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Not In My House

Have you ever wondered how many surgeries are performed in one day in the United States? I have.

On the inpatient hospital side of the question, the total number of procedures performed in 2015 was 51.4 million. Included in these procedures were: Arteriography and angiocardiography using contrast material: 2.4 million; Cardiac catheterizations: 1.0 million; Endoscopy of small intestine with or without biopsy: 1.1 million; Endoscopy of large intestine with or without biopsy: 499,000; Diagnostic ultrasound: 1.1 million; Balloon angioplasty of coronary artery or coronary atherectomy: 500,000; Hysterectomy: 498,000; Cesarean section:1.3 million; Reduction of fracture: 671,000; Insertion of coronary artery stent: 454,000; Coronary artery bypass graft: 395,000; Total knee replacement: 719,000, and Total hip replacement: 332,000.

On the outpatient surgery performed in a freestanding surgery center, the statistics are a bit harder to access because there is no clearing house for such data. In 2006, freestanding surgery centers reported performing 14.9 million procedures during that year. Surgery rates in the United States are climbing for various reasons. If we just add the number of inpatient (2015) and freestanding procedures (2006) together, roughly 66.3 million or more procedures are performed on our American population each year. We have roughly 300 million Americans living in the United States. So, one in five persons are getting some kind of operation or procedure each and every day.

If we assume that there are 365 days during which these procedures are performed, 180,822 operations or procedures are performed each day. These are not exact numbers, but even in the roughest inaccurate form, one can see surgery is big business in the healthcare field.

The good news is that if we need surgery, we have the skilled surgeons to perform invasive procedures with relatively small complication rates. And many times, emergency surgery is needed, such as in the case of trauma from a bad car wreck or appendicitis. Those patients have to be taken to surgery with very little preparation other than intravenous antibiotics and possibly pain medication. In most cases, time is of the essence.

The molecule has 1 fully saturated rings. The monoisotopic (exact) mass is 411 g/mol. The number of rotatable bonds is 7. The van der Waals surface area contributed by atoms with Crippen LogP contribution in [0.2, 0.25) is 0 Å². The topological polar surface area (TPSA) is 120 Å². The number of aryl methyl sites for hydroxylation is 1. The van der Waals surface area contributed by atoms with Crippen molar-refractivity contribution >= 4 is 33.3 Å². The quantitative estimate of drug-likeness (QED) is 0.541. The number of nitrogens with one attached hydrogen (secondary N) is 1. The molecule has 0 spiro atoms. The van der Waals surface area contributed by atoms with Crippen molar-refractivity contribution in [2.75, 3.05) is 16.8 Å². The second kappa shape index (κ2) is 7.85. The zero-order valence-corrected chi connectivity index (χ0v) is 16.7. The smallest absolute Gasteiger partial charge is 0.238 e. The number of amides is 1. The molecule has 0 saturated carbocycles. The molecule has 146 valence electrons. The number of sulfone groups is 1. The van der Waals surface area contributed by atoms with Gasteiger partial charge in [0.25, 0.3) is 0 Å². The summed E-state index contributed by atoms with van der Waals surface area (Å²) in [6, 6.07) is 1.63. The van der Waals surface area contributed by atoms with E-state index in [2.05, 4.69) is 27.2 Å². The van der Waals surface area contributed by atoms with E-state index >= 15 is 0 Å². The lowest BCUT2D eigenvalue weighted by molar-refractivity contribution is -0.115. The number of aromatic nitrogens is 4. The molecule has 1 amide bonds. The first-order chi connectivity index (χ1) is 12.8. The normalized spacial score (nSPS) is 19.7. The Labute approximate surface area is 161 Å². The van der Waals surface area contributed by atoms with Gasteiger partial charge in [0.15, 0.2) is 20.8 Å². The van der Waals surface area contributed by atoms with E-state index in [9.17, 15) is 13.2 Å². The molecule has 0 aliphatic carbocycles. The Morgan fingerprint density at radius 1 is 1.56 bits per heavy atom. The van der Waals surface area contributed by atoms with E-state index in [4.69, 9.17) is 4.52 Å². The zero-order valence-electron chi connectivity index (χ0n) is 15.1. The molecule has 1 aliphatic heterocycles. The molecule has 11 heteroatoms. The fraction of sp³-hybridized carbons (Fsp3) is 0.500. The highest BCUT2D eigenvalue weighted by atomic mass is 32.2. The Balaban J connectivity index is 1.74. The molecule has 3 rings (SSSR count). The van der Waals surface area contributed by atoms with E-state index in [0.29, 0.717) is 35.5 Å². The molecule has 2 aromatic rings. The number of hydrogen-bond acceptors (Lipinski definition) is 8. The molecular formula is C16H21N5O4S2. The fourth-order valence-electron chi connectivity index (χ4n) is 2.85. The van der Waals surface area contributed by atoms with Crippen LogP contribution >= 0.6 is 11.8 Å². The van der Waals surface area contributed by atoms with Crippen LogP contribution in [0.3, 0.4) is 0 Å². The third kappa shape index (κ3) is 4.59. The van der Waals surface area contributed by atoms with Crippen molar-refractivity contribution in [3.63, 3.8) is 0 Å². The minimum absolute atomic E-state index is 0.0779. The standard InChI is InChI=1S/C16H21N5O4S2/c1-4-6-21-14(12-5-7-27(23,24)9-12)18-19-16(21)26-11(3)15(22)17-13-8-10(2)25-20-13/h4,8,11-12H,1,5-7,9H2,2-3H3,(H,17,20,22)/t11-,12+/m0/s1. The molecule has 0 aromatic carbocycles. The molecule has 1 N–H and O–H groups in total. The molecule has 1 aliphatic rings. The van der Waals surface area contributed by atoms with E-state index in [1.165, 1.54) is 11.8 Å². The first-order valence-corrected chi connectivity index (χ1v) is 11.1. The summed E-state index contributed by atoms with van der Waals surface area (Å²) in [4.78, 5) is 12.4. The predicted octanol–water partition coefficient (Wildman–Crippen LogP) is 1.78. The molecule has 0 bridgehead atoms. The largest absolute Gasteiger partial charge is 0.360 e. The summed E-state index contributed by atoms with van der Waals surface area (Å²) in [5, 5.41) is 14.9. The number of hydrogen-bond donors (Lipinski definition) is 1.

Elective procedures are a bit of a different kettle of fish. Why? Because there is time to make sure every aspect of the patient undergoing the procedure is in excellent health. Why is that important? To avoid post operative complications and possible revisions of the surgical procedure itself.

Most surgeons performing elective procedures require a medical clearance of some kind or another. There is no standard for the medical clearance process. The surgeon usually has an idea of what they would require, the anesthesiologist has an idea of what they would require, and the patient's treating physician has their understanding of what they would require. Not everyone is on the same page when it comes to medical clearance. One thing is for sure: if you or any of your loved ones were going to have an elective procedure done, you better make sure everything possible has been checked and rechecked before you or they go under the knife. Once a surgery has been performed, you cannot go back in time and adjust something that was missed preoperatively. And, your postoperative course may become the worse nightmare possible.

I am probably one of the most meticulous physicians in town when it comes to preoperative medical clearance. That has its benefits and its detriments. Recently we had a patient that needed hip replacement surgery. She was a frail woman who suffered from COPD. In addition, she had a chronic urinary tract infection(UTI) condition that required antibiotics from time to time. During our medical clearance, we discover she had another UTI. I deemed her medically unfit for surgery. She was furious that a little UTI would keep her from having the procedure done. I spoke directly with her orthopedic physician and his remarks were simple, "Thank you for being so careful. I will never operate on a patient with a UTI. The replacement hip could get infected. You saved all of us a hell of a lot of trouble."